Hepatitis C Screening Rates and Care Cascade in a Large US Insured Population, 2010-2016: Gaps to Elimination.

Popul Health Manag 2021 Apr 11;24(2):198-206. Epub 2020 May 11.

Gastroenterology & Hepatology, University of Southern California, Los Angeles, California, USA.

Understanding the health care system's ability to move patients through the hepatitis C virus (HCV) care cascade from screening to treatment is essential for HCV elimination. This retrospective study describes real-world HCV screening rates and care cascade steps to identify gaps in care for patients with HCV in the United States. Eligible patients were aged ≥18 years as of the measurement year (calendar year between January 1, 2010-December 31, 2016) and were commercial and Medicare Advantage with Part D members in the Optum Research database with continuous health plan enrollment 5 years prior to and during the measurement year. Incident and prevalent screening rates were calculated for each measurement year. Care cascade steps were analyzed via Kaplan-Meier analysis and logistic regression among patients with a positive HCV ribonucleic acid test. Cohorts were selected based on birth year (pre-1945 birth cohort, 1945-1965 birth cohort, post-1965 birth cohort). Among the 1945-1965 birth cohort, incident and prevalent screening rates increased from 1.6% to 4.7% and 10% to 18%, respectively, from 2010 to 2016. The proportion of patients attaining each independent cascade step within 1 year of screening increased significantly over time for genotype testing ( = 0.0283) and receipt of treatment ( < 0.0001). Median time from screening to treatment decreased from 1627 days (95% CI 1335-1871) in 2010 to 282 days (95% CI 223-498) in 2015. HCV screening and completion of the care cascade has improved for certain patient populations; however, gaps remain, highlighting the urgent need to address barriers to meeting HCV elimination goals.
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http://dx.doi.org/10.1089/pop.2019.0237DOI Listing
April 2021

Increased Alternative Complement Pathway Function and Improved Survival during Critical Illness.

Am J Respir Crit Care Med 2020 07;202(2):230-240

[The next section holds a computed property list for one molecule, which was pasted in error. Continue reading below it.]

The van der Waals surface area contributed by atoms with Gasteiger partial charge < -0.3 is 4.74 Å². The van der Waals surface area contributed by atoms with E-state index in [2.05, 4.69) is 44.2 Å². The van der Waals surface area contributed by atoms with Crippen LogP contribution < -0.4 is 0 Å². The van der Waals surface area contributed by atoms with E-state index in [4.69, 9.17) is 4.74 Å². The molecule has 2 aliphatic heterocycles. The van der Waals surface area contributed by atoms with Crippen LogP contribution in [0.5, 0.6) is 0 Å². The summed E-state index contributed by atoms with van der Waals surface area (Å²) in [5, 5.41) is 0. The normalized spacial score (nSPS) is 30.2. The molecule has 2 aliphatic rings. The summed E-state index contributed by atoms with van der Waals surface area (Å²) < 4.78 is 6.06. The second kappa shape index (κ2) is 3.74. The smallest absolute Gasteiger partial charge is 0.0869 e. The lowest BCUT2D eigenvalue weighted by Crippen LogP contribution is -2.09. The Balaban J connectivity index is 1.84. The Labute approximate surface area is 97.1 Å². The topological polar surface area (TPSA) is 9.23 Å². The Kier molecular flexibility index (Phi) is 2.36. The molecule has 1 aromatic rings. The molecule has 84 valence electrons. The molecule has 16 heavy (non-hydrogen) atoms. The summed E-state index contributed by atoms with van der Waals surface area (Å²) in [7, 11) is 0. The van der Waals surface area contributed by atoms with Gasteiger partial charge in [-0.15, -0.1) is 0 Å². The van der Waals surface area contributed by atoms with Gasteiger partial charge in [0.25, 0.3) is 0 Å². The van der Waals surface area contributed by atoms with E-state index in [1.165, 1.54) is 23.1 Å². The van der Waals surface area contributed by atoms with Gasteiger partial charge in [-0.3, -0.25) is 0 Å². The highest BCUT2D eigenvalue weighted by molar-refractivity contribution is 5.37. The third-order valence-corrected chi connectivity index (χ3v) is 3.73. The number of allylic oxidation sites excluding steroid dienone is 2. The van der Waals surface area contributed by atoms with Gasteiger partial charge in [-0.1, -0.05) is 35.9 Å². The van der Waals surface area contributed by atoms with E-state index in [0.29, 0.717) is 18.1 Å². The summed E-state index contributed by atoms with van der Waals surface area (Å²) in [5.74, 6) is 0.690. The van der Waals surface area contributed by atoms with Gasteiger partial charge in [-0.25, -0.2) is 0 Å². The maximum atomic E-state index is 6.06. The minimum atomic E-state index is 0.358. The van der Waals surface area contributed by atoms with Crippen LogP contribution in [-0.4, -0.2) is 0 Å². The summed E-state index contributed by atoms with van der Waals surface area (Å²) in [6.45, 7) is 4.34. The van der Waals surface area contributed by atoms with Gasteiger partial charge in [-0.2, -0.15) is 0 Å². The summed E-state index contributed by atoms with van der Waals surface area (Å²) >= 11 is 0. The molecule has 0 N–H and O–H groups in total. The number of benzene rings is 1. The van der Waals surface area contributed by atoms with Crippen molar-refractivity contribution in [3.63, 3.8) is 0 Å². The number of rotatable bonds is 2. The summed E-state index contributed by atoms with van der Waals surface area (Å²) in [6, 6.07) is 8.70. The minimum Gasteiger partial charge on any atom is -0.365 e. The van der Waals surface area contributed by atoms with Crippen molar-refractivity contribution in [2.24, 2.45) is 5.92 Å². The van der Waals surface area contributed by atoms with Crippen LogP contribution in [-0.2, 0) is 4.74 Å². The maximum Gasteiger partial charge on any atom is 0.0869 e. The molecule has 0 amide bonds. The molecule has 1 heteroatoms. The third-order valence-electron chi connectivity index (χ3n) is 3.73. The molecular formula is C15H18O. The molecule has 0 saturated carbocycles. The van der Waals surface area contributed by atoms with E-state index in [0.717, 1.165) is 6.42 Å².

Acute Lung Injury Center of Excellence, Division of Pulmonary, Allergy, and Critical Care Medicine, Department of Medicine.

Complement is crucial for host defense but may also drive dysregulated inflammation. There is limited understanding of alternative complement function, which can amplify all complement activity, during critical illness. We examined the function and key components of the alternative complement pathway in a series of critically ill patients and in a mouse pneumonia model. Total classical (CH50) and alternative complement (AH50) function were quantified in serum from 321 prospectively enrolled critically ill patients and compared with clinical outcomes. Alternative pathway (AP) regulatory factors were quantified by ELISA ( = 181) and examined via transcriptomics data from external cohorts. Wild-type, , and mice were infected intratracheally with (KP) and assessed for extrapulmonary dissemination. AH50 greater than or equal to median, but not CH50 greater than or equal to median, was associated with decreased 30-day mortality (adjusted odds ratio [OR], 0.53 [95% confidence interval (CI), 0.31-0.91]), independent of chronic liver disease. One-year survival was improved in patients with AH50 greater than or equal to median (adjusted hazard ratio = 0.59 [95% CI, 0.41-0.87]). Patients with elevated AH50 had increased levels of AP factors B, H, and properdin, and fewer showed a "hyperinflammatory" subphenotype (OR, 0.30 [95% CI, 0.18-0.49]). Increased expression of proximal AP genes was associated with improved survival in two external cohorts. AH50 greater than or equal to median was associated with fewer bloodstream infections (OR, 0.67 [95% CI, 0.45-0.98). Conversely, depletion of AP factors, or AH50 less than median, impaired serum control of KP that was restored by adding healthy serum. mice demonstrated increased extrapulmonary dissemination and serum inflammatory markers after intratracheal KP infection compared with wild type. Elevated AP function is associated with improved survival during critical illness, possibly because of enhanced immune capacity.